Theme time: The Ten Commandments page 213 Lectionary Story Bible

 

  • Then make our own Ten Commandments for today

 

 

 

Sermon – February 20, 2011

 

By Roland Legge

 

Exodus 3:1 – 12   and 4:1 – 12

 

 

 

Our scripture today focuses on Moses call.  Can you imagine coming across a burning bush that was not being consumed?  Most places this would be a strange sight unless you were at Universal Studios in Los Angeles U.S.A.  Would it get your attention?    How has the Creator got your attention?  What have been your “burning bushes”?

 

 

 

Moses was not unlike most of us when we are asked to do something difficult.  He wanted to run away.  He didn’t think he had the personal gifts and skills to be a leader in his community.  Moses gave God so many excuses, yet the Creator always had a comeback.  Thus, Moses ran out of excuses and new he had to give, this life calling, his best “shot”. 

 

 

 

Our Creator gave Moses a huge and ominous task to lead his, Hebrew, people into freedom from the oppression of Pharaoh in Egypt.  Moses new this was risky business and new he could not do it without God’s involvement. 

 

 

 

He like his people believed that God was part of everything and thus he had nothing to fear.  He believed that whatever would happen would be the will of God.  But this didn’t mean that Moses had to agree with the choices of God.  So there are numerous times when Moses confronts God because of the Creators harsh punishment to the Hebrew people.   Hence it was not unusual for God to change God’s punishment after Moses had interjected on his people’s behalf. 

 

 

 

I wonder how long it took for Moses to be convinced to become the religious and political leader of his people.  I doubt it happened overnight.  I suspect it was a more gradual process. 

 

 

 

What are the “burning bushes” in your life?   For me my separation and divorce from my first relationship was a wakeup call from God as I have shared with you before.  I am not saying that God brought on my divorce.  Rather my life got so bad that the excuses I had made no longer worked.  I could not accept my old life script any more.  My old script was based on my wishful thinking, that if I tried hard enough to make Yvonne love me, our relationship would become harmonies.  You see, once I realized how I had deceived myself, I could no longer stay in the relationship as it was.  There would need to be dramatic change and if not the relationship would have to end.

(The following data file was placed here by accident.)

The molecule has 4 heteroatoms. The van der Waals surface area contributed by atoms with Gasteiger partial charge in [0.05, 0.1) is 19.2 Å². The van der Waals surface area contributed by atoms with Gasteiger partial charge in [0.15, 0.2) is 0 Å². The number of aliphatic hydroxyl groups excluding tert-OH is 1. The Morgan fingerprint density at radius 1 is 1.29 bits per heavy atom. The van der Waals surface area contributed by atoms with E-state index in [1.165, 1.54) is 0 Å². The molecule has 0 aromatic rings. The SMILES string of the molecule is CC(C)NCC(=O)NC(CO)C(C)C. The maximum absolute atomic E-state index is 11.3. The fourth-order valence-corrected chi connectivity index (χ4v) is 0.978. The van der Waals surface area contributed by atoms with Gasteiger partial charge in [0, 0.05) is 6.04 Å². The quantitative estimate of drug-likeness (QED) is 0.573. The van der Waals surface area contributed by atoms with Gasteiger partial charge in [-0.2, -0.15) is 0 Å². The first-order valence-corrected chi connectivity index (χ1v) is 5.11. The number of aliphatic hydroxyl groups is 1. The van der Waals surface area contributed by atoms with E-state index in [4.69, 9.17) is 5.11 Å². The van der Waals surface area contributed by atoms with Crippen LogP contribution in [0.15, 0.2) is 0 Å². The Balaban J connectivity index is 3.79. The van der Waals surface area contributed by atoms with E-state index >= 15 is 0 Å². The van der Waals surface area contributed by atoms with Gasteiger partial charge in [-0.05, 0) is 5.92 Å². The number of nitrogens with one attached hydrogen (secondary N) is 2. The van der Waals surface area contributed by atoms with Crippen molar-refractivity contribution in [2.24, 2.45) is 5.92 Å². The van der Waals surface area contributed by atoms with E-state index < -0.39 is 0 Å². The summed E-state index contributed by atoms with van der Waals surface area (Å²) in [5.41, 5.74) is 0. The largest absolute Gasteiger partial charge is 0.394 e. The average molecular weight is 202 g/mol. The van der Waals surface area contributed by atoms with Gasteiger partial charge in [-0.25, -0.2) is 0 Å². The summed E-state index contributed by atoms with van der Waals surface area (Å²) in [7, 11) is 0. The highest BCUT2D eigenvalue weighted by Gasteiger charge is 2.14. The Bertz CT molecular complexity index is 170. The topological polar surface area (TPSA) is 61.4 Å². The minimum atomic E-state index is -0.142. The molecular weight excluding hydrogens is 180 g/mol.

Why did it take so long for me to come to this point?  I was afraid of what others would think of me if I was to leave Yvonne.  In the end I discovered that many people wondered why I had stayed so long in the relationship.  It took this dramatic “burning bush” event for God to get my attention.  I have since then tried to stay more in touch with the Holy Spirit helping me to live a much more joyful life than I had lived up to that time.

 

 

 

Back to Moses; once Moses had accepted God’s call he now needed to try and convince his people that God had commissioned him to be their leader.  Moses new he was going to need lots of help to make this happen.  So the Creator enables Moses to do ‘miracles’  such as his walking stick turning into a snake, which convinces his followers that YAWEH has chosen him to be their leader.

 

I can relate to Moses.  It is sometimes hard to convince others that we have been truly transformed by the Divine.  Unless we are church people few people would be open to this Good News.  Even church people may be sceptical.  I would probably be one of those sceptical people.  Would you?  How do we show people that we have really changed?  I think the only way for people to believe that we have changed is by truly getting to know us.  

 

 

 

It can be very hurtful to be not believed.   A few years ago I was at a training event.  At the end we were put into small groups with a facilitator to discern if we were called to this particular form of ministry.  One of the members of the group, new me from some years before; and he didn’t seem willing to be open to possibility that I may have grown in confidence since I had last seen him.  Out of concern for me he swayed the group to block me from getting the accreditation I was hoping for.   When have been the times you have felt misunderstood?